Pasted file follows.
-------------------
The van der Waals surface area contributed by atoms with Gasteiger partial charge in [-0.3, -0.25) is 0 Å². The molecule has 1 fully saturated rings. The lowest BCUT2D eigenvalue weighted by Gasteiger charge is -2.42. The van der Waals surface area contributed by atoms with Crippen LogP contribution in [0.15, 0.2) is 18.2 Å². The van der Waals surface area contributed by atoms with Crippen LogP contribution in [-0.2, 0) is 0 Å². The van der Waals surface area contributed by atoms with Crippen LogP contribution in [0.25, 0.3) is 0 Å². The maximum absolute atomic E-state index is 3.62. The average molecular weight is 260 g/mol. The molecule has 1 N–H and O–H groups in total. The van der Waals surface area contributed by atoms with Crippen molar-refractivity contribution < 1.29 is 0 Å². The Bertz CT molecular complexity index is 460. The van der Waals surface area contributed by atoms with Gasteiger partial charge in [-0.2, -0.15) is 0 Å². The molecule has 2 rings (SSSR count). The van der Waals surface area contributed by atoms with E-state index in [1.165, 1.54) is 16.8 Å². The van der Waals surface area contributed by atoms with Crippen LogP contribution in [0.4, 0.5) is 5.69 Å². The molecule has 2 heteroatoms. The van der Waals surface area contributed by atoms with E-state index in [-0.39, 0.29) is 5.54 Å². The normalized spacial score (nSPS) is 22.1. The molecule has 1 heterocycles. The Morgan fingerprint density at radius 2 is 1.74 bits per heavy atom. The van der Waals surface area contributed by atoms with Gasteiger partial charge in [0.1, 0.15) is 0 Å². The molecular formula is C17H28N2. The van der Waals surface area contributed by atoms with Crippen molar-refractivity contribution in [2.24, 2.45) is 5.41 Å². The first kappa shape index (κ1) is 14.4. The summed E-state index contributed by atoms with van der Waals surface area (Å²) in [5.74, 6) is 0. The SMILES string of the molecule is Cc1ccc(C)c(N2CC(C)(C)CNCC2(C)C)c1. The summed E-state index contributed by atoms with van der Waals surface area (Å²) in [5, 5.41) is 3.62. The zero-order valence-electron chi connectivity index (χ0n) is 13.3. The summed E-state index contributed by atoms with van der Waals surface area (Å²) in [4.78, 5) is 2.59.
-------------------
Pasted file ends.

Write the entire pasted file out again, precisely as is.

The van der Waals surface area contributed by atoms with Gasteiger partial charge in [-0.3, -0.25) is 0 Å². The molecule has 1 fully saturated rings. The lowest BCUT2D eigenvalue weighted by Gasteiger charge is -2.42. The van der Waals surface area contributed by atoms with Crippen LogP contribution in [0.15, 0.2) is 18.2 Å². The van der Waals surface area contributed by atoms with Crippen LogP contribution in [-0.2, 0) is 0 Å². The van der Waals surface area contributed by atoms with Crippen LogP contribution in [0.25, 0.3) is 0 Å². The maximum absolute atomic E-state index is 3.62. The average molecular weight is 260 g/mol. The molecule has 1 N–H and O–H groups in total. The van der Waals surface area contributed by atoms with Crippen molar-refractivity contribution < 1.29 is 0 Å². The Bertz CT molecular complexity index is 460. The van der Waals surface area contributed by atoms with Gasteiger partial charge in [-0.2, -0.15) is 0 Å². The molecule has 2 rings (SSSR count). The van der Waals surface area contributed by atoms with E-state index in [1.165, 1.54) is 16.8 Å². The van der Waals surface area contributed by atoms with Crippen LogP contribution in [0.4, 0.5) is 5.69 Å². The molecule has 2 heteroatoms. The van der Waals surface area contributed by atoms with E-state index in [-0.39, 0.29) is 5.54 Å². The normalized spacial score (nSPS) is 22.1. The molecule has 1 heterocycles. The Morgan fingerprint density at radius 2 is 1.74 bits per heavy atom. The van der Waals surface area contributed by atoms with Gasteiger partial charge in [0.1, 0.15) is 0 Å². The molecular formula is C17H28N2. The van der Waals surface area contributed by atoms with Crippen molar-refractivity contribution in [2.24, 2.45) is 5.41 Å². The first kappa shape index (κ1) is 14.4. The summed E-state index contributed by atoms with van der Waals surface area (Å²) in [5.74, 6) is 0. The SMILES string of the molecule is Cc1ccc(C)c(N2CC(C)(C)CNCC2(C)C)c1. The summed E-state index contributed by atoms with van der Waals surface area (Å²) in [5, 5.41) is 3.62. The zero-order valence-electron chi connectivity index (χ0n) is 13.3. The summed E-state index contributed by atoms with van der Waals surface area (Å²) in [4.78, 5) is 2.59.